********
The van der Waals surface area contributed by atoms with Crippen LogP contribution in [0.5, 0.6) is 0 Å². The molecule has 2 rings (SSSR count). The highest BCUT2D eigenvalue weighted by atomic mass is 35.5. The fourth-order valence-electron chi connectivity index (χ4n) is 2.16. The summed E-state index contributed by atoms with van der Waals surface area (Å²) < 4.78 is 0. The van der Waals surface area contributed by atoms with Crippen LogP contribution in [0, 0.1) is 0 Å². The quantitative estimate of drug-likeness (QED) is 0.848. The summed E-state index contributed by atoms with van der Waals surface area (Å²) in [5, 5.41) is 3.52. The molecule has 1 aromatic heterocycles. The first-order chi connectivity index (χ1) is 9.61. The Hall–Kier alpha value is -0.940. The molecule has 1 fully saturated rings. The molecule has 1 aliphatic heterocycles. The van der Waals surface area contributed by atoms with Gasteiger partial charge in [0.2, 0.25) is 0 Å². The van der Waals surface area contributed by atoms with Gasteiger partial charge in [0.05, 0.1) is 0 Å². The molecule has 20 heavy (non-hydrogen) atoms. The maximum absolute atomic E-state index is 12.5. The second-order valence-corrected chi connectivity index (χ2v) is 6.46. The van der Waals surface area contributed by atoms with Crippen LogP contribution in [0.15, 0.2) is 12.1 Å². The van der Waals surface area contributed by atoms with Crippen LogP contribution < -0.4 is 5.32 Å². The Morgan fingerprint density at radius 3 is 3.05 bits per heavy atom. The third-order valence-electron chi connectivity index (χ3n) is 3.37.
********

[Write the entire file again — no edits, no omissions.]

The van der Waals surface area contributed by atoms with Crippen LogP contribution in [0.5, 0.6) is 0 Å². The molecule has 2 rings (SSSR count). The highest BCUT2D eigenvalue weighted by atomic mass is 35.5. The fourth-order valence-electron chi connectivity index (χ4n) is 2.16. The summed E-state index contributed by atoms with van der Waals surface area (Å²) < 4.78 is 0. The van der Waals surface area contributed by atoms with Crippen LogP contribution in [0, 0.1) is 0 Å². The quantitative estimate of drug-likeness (QED) is 0.848. The summed E-state index contributed by atoms with van der Waals surface area (Å²) in [5, 5.41) is 3.52. The molecule has 1 aromatic heterocycles. The first-order chi connectivity index (χ1) is 9.61. The Hall–Kier alpha value is -0.940. The molecule has 1 fully saturated rings. The molecule has 1 aliphatic heterocycles. The van der Waals surface area contributed by atoms with Gasteiger partial charge in [0.2, 0.25) is 0 Å². The van der Waals surface area contributed by atoms with Gasteiger partial charge in [0.05, 0.1) is 0 Å². The molecule has 20 heavy (non-hydrogen) atoms. The maximum absolute atomic E-state index is 12.5. The second-order valence-corrected chi connectivity index (χ2v) is 6.46. The van der Waals surface area contributed by atoms with Crippen LogP contribution in [0.15, 0.2) is 12.1 Å². The van der Waals surface area contributed by atoms with Crippen LogP contribution < -0.4 is 5.32 Å². The Morgan fingerprint density at radius 3 is 3.05 bits per heavy atom. The third-order valence-electron chi connectivity index (χ3n) is 3.37.